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Plato – One of the all time great thinkers


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EP Today – Total revision on entry about Pantheism


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EP Today – Does Psychiatry reinforce people playing “good patient”?

Today’s Top Tweet (above) points to an issue that demands mature reflection. Instead of the often extreme views presented at web sites like Mad in America or, at the other end of the spectrum, the baffling ideological hegemony of the APA, there is a third stance positioned somewhere between those polarized perspectives.

With regard to today’s tweet, just because someone has a delusion or perception that a drug effectively blocks, it does not necessarily follow that the thing the person was deluded about or perceiving does not exist.

For example, say a person thinks that terrorists, the CIA or perhaps the mafia are after them. Then a drug calms the person down and, so it turns out, she or he is never murdered as previously feared.

Does it logically follow that terrorists, the CIA or the mafia do not exist? No, it means that these entities do exist but that they were probably not after that person.

Same thing with spiritual entities, good and bad, one could argue.

I applaud this man for writing about his experience but, with all due respect, it seems he is relieved to feel better and playing the role of “good patient”—and I’m sure many in the psychiatric community would approve of that.

Problem is, that kind of thing can lead to and reinforce superficial claims about the nature of reality. And THAT, in my opinion, can hurt people who actually do sense demons, angels and, who knows, maybe ETs.

Life is rarely as simple as either/or. Although some psychiatrists and members of the general public might like us to think so. I think the wisest thing the author of the tweeted story says is, “I don’t know for sure.”

MC

 Apple totally dissed WikiLeaks this week – here’s why (AAPL) (businessinsider.com)

 Federal Investigation into WikiLeaks ‘Vault 7’ CIA Hacking Intel Dump ‘Rapidly Unfolding’ (libertynews.com)

 Ex-CIA chief: No, the government is not spying on you through your microwave (stripes.com)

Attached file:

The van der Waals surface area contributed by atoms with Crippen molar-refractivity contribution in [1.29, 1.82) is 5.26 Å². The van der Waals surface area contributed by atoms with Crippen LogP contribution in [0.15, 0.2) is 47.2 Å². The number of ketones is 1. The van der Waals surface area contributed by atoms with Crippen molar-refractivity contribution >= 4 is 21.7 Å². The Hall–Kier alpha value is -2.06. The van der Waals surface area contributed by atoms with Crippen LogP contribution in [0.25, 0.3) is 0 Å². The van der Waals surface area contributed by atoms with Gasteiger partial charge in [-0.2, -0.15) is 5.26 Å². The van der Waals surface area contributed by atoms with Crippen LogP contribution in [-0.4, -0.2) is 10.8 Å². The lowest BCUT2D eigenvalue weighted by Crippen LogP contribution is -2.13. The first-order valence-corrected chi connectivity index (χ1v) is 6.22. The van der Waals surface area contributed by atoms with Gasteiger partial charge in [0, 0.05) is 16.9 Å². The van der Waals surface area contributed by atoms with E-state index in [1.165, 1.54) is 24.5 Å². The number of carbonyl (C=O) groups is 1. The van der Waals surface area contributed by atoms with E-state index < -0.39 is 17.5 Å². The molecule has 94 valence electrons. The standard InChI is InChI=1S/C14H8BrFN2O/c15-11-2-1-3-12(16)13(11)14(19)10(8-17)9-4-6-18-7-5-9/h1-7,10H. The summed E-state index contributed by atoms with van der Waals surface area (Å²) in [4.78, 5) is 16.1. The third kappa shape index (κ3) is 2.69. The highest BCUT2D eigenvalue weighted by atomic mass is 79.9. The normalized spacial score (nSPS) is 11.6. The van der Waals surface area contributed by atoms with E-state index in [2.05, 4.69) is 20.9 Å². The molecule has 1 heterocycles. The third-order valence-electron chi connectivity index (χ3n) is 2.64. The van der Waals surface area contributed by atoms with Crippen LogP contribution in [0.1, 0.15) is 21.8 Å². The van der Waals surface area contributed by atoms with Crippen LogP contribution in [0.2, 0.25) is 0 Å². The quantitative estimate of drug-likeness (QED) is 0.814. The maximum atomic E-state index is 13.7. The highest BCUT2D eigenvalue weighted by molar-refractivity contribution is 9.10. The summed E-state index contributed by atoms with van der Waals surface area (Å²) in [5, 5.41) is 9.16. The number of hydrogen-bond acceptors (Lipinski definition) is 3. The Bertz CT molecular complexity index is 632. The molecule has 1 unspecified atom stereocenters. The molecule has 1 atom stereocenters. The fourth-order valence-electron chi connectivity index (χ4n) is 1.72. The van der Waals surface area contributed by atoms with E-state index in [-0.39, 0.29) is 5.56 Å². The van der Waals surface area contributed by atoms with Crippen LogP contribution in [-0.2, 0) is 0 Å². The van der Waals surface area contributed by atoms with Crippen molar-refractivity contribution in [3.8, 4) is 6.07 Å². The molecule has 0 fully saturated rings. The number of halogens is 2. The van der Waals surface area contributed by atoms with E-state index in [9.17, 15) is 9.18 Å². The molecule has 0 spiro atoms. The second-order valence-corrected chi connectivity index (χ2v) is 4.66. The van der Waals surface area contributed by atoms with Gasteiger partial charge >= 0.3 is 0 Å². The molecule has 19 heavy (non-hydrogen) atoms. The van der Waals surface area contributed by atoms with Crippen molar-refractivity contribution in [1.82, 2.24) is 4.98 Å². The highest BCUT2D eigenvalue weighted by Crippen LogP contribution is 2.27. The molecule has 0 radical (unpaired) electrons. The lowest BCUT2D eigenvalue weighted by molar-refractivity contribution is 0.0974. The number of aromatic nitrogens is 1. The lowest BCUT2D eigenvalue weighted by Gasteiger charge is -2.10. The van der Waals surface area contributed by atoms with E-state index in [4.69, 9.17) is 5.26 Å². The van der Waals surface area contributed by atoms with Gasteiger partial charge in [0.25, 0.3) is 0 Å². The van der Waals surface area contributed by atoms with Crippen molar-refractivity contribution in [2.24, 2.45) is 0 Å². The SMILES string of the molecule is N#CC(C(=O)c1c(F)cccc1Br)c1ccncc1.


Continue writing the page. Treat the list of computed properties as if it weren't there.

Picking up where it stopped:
Analysis: Forget spies, public should worry about scammers (bostonherald.com)

 Tech sector scrambles after CIA hacking allegations (rappler.com)


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Today’s Top Tweet – Q: Ah… breaker breaker what’s your 20? A: Astral realm K17… what’s yours?

A little bit of humor tonight for today’s top tweet. Back in the day my pals I used CB radios. “What’s your 20?” means what’s your 10-20, the CB code for “what’s your location?”

So from TTT I guess paranormal spirits can bridge the gap between the spirit world and the electromagnetic world?

But seriously. IMO the two worlds are not the same at all. One is in the matter/energy realm, and the other in something entirely different, even if it does permeate the matter/energy of our bodies.

I suppose one could say that if a spirit can animate a brain/body to speak, it could animate a radio to make sounds. But I think that a radio is too clunky and materialistic. A brain is a living, biological organ. Much more sensitive than a radio.

Photo - Wikipedia

Photo – Wikipedia

But I could be wrong.

Several years ago I was emailing with someone about whether or not a microwave oven messes up food and drink, making them dangerous to ingest.

I argued with a conventional, high school physics view that all microwave radiation does is speed up molecular vibration, which is harmless if not too intense (too hot).

My correspondent politely replied that she wasn’t convinced a microwave doesn’t make other changes on the atomic level.

Now, with all sorts of strange, new things being discovered in the subatomic realm, I see the wisdom of her skepticism. And I also see, looking back, how I thought I was being smart when really, I was just being unreflective and narrow-minded, parroting what I was taught in high school.

I dislike it when people parrot science “facts” without really thinking about it.

So with regard to spirits and AM radios, again, I could be wrong. But I still think the best way to “get in touch” would simply be to purify oneself enough to be open to the spiritual world. Then we wouldn’t need any radio gear to be in tune!


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Today’s Top Tweet – How some believers shut down their minds

I’ve talked about the mystic Swedenborg and how he apparently got it laughably wrong when talking about aliens.

Today’s tweeted article is interesting. It’s written by a Swedenborgian believer who recognizes the critique about aliens but still believes because he has “seen enough” to do so.

His account reminds me of believers in other faith groups. For example, some Catholics sense a joyous, uplifting feeling at the Mass, so assume this means that everything the Catholic Church teaches must be true.

Some Hindus undergo an expansion of consciousness when they perform puja, so assume that everything their branch of Hinduism teaches is true.

Likewise, some Jews may experience a spiritual solidity or centering in temple so assume that everything their form of Judaism teaches is true.

Swedenborg via Wikipedia

Swedish scientist cum mystic Emanuel Swedenborg (1688 – 1772) via Wikipedia

And the list goes on, from sweat lodges to tin foil hats. Some believers feel a buzz (or lack of) so assume their experience “proves” their underlying belief system is entirely true.

To me, this is fundamentalism. Fundamentalism in any form usually leads to division or, on the other hand, political correctness where nobody talks about anything, preferring to gloss over differences and issues where people might get hurt.